Moscoso made his big league debut July 23 in Los Angeles. Holding true to baseball's goal of regional crews and limited travel, he made it all the way to Anaheim in the span of a week. Or, depending on which MLB owner you ask, he might not have even left LA.
Related PostMLB Debut of Umpire Edwin Moscoso (7/23/20).

Wednesday, July 29, 2020

MLB Ejections 03-4 - Stu Scheurwater (1-2; TOR x2)

Stu Scheurwater ejected Blue Jays DH Rowdy Tellez and Coach Dante Bichette (strike three call; QOCY) in the bottom of the 10th inning of the #Nationals-#BlueJays game. With none out and none on, Tellez took a 3-2 fastball from Nationals pitcher Tanner Rainey for a called third strike. Replays indicate the pitch was located over the inner half of home plate and above the hollow of the knee (px 0.46, pz 1.69 [sz_bot 1.63]) and that all other callable pitches during the at-bat were properly officiated, the call was correct.* At the time of the ejection, the Nationals were leading, 4-0. The Nationals ultimately won the contest, 4-0, in 10 innings.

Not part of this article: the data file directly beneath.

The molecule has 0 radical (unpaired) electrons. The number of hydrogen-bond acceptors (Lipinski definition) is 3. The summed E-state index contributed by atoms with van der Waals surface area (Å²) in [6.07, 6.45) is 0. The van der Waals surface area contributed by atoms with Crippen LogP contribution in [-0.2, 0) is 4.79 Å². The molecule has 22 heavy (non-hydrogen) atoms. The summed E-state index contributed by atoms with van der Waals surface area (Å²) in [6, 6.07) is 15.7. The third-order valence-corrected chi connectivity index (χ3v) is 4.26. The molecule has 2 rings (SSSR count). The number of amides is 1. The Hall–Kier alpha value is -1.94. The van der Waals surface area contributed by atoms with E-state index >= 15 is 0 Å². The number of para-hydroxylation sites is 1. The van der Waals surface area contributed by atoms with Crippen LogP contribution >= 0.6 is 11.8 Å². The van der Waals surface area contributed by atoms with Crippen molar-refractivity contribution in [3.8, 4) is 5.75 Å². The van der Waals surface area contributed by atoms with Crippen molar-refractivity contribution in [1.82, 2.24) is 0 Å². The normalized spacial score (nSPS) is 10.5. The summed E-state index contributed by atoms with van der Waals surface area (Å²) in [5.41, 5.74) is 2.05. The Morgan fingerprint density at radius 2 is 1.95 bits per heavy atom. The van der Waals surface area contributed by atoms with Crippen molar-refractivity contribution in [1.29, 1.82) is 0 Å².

These are Stu Scheurwater (85)'s first and second ejections of 2020.
Stu Scheurwater now has 9 points in the UEFL Standings (1 Prev + 2*[2 MLB + 2 Correct] = 9).
Crew Chief Joe West now has 2 points in Crew Division (0 Previous + 2*[1 Correct Call] = 2).
*This pitch was located 3.19 vertical inches from being deemed an incorrect call.
^This ejection was originally reported in the box score as Bo Bichette (see UEFL Rule 7-2).

These are the third and fourth ejection reports of the 2020 MLB regular season.
This is the second player ejection of 2020. Prior to ejection, Tellez was 1-4 (SO) in the contest.
These are Toronto's 1/2nd ejections of 2020, 1st in the AL East (TOR 2; BAL, BOS, NYY, TB 0).
This is Rowdy Tellez's first career MLB ejection.